What Disease Does Gigi Hadid Have and How Did She Get It?

Anyone who knew Gigi Hadid as Yolanda Hadid’s older daughter on Real Housewives of Beverly Hills wouldn’t recognize the supermodel now. Gigi has changed a lot. She’s thinned out, gotten much taller, and her face has changed a little as well. 

On her mother’s reality show, Gigi was a teenager who loved cake and gruyere cheese. Now that she’s grown up so much, fans wondered what she had to give up to lose weight. After persistent online attacks saying she did drugs, Gigi came clean about what happened.

Gigi Hadid wasn’t on drugs

Gigi hadid on the red carpet
Gigi Hadid | Image Group LA/ABC via Getty Images

That’s not Gigi’s style. In fact, she wasn’t really trying to lose weight. Anyone who has seen her on Real Housewives of Beverly Hills could believe that. Gigi never seemed to be invested in her diet, despite her mother’s encouragement. 

Gigi is more concerned with being healthy. She’s been diagnosed with Hashimoto’s disease. The condition affects thyroid function. The thyroid is an important gland, and when it’s not functioning correctly people experience a host of nasty symptoms. 

Hashimoto’s is an autoimmune disorder. That means Gigi’s own body essentially attacks her thyroid. The thyroid can become permanently damaged if the condition is left untreated. Bloating and fatigue are common symptoms of Hashimoto’s, and Gigi admits she’s struggled with them.

She’s got things under control

Now that Gigi has been properly diagnosed, she’s taking medications to regulate her body. That means she’s no longer bloated, which she says makes her look skinnier. 

Gigi’s disease is only treatable, not curable. She has things under control for now, but she’ll probably need to take medications for the rest of her life. That’s why she says her goal is health, not weight loss.

In fact, according to Gigi, she hasn’t changed her diet at all. She’s physically better, and the treatment of her autoimmune disease has caused her body to metabolize things differently. She doesn’t care if she’s skinny or chunky, or anywhere in between. She just wants to feel well.

Doctors don’t know why Gigi Hadid got sick

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Our first stops this morning were to two UNICEF supported schools, one “urban” pre-school in Kolda and one village elementary school outside the city. The most impactful support from UNICEF for these schools is the teacher training and provided educational materials like “School-in-a-Box” (pictured). For the elementary schools in the villages, there are less kids and not enough teachers, so training includes teachers learning to handle dual-grade classes while still maintaining quality education. Previously, pre-school was something that only high-income families had access to. Studies show that children here who start at this level are more likely to go further with their schooling, but only 17% of children here have access to and attend a pre-school. As well early development education, French is introduced to their local dialect in pre-school, so they are up to date linguistically and more developed mentally and educationally when they enter elementary school. Because this prevents early school-dropouts and significantly improves learning outcome, it is important that community leaders spread awareness of where pre-schools are accessible (regardless of the families’ economic status), and educating parents on the importance of putting their child in school early; UNICEF is supporting rural communities in setting up their own local pre-schools and encouraging district education government in setting up pre-schools within elementary schools that already exist. The Education Chief’s main goal is equity and quality of education for these children. In the village elementary school, three classrooms accommodate about 180 children; this is where we were explained the major need for UNICEF funded teacher dual-grade training. At this time, 110 teachers have been trained (leaders say they are planning on training 180 more) in the surrounding areas of Kolda so that it is possible for the 286 multi-grade classes to function and educate as many children as possible.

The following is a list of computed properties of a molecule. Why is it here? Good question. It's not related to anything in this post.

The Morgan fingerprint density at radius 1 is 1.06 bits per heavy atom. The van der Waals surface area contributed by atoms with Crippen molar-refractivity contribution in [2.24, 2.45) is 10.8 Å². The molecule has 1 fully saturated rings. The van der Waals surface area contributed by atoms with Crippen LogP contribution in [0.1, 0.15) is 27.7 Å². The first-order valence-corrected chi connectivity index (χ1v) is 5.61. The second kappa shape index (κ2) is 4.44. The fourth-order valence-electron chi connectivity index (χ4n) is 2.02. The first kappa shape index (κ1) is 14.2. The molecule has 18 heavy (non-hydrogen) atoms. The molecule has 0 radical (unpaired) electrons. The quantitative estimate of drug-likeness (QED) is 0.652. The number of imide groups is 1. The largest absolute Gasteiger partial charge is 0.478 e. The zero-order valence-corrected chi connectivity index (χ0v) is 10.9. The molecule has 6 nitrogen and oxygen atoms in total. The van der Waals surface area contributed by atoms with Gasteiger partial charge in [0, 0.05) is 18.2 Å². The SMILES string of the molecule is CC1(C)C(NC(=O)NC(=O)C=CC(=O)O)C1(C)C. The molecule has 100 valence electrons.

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Unfortunately, doctors still don’t know how or why people get Hashimoto’s. In addition to fatigue and bloating, symptoms include difficulty regulating body temperature, dry skin, hair loss, and muscle aches.

Gigi had to go through some trial and error to get the right treatment. She even participated in a medical trial.

She’s not the only one in her family with a chronic illness

Gigi’s mother and brother have their own medical struggles. Yolanda and Anwar have chronic Lyme disease. Bella, Gigi’s younger sister, has also been diagnosed with the disease in the past. 

Chronic Lyme disease is a controversial diagnosis. Most doctors believe that Lyme disease is cured by antibiotics, and that there are no lasting effects on the patient post treatment.

Some people have experienced symptoms of illness following Lyme disease diagnosis. These symptoms include extreme fatigue, muscle aches, and cognitive issues.

Even though the medical establishment does not believe Lyme disease has lasting effects on the body, some doctors will treat patients who have these symptoms following a Lyme diagnosis. Bella receives holistic medicine that helps control her symptoms and allows her to live a normal life.

Gigi also uses some holistic methods to treat her Hashimoto’s. She’s willing to try anything to be able to alleviate her symptoms. Because of her hidden medical struggles, Gigi tried to remind followers on Twitter that you never really know what someone is going through.

Bullying and online trolling hurts. We never know who is suffering in silence, and Gigi wishes people would try to build up others rather than tear them down.